Victorian Scotland's ordnance survey name books put online
Historical books featuring every place name that appeared on Victorian maps of Scotland have been put online.
Almost 1,700 ordnance survey name books have been added to the ScotlandsPlaces website, where they can be searched by the public.
The books were created by field surveyors as they mapped Scotland from the 1840s until 1878.
They include histories, gazetteers, directories, and dictionaries, making them a snapshot of Victorian Scotland.
RCAHMS head of education Rebecca Bailey said: "The OS Name Books are an incredible source of information about Scotland - a nineteenth century equivalent of our modern internet search engines.
"These were the key reference works for anyone wanting to find out about the landscapes, buildings and places of Scotland.
"Now they have been brought into the 21st century by being digitised and made available on ScotlandsPlaces."
Surveyors compiled name books to record information about the names of every natural feature and man-made structure that was to appear on the maps.
They relied on knowledgeable locals of all classes to supply them with accurate names.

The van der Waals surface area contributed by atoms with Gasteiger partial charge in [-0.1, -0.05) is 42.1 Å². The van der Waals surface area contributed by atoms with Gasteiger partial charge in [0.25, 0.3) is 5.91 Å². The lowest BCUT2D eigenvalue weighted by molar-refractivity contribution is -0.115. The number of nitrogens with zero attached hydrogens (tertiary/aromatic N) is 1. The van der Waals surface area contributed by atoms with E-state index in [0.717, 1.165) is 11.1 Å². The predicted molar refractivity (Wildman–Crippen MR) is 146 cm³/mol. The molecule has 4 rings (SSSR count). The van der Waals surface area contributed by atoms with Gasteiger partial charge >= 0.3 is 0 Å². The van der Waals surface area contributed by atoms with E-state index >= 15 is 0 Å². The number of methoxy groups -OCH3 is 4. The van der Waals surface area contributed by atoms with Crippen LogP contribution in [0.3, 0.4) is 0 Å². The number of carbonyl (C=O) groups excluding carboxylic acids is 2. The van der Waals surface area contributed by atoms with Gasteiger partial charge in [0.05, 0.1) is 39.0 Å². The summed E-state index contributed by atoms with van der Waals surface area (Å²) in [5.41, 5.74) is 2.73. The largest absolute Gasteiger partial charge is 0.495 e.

Their instructions were to consult landowners and their agents first, then other people of standing such as parish ministers and school teachers.
In practice, and especially in remoter areas, they turned to humbler people such as tenants, shepherds and labourers.
In Gaelic-speaking areas they sometimes worked through interpreters.
ScotlandsPlaces is a website that allows users to search across different national historical databases using geographic locations.
Culture secretary Fiona Hyslop said: "ScotlandsPlaces is a wonderful resource, and the welcome addition of these books makes it an even more exciting gateway for Scots and anyone with an interest in Scotland, to explore our nation's history and landscape."
Dr Simon Taylor, who teaches toponymics at the University of Glasgow, called the books "a treasure trove".
He said: "The books are a unique resource for understanding the evolution of Scotland's complex place-nomenclature, as well as nineteenth-century perceptions of place, language, environment, archaeology and culture.
"ScotlandsPlaces, by making them so widely and easily accessible, has opened up a treasure-trove of material for local and national historians, both lay and academic."
The digitisation of the books is being marked by a National Records of Scotland exhibition running from 6 December to 31 January 2014.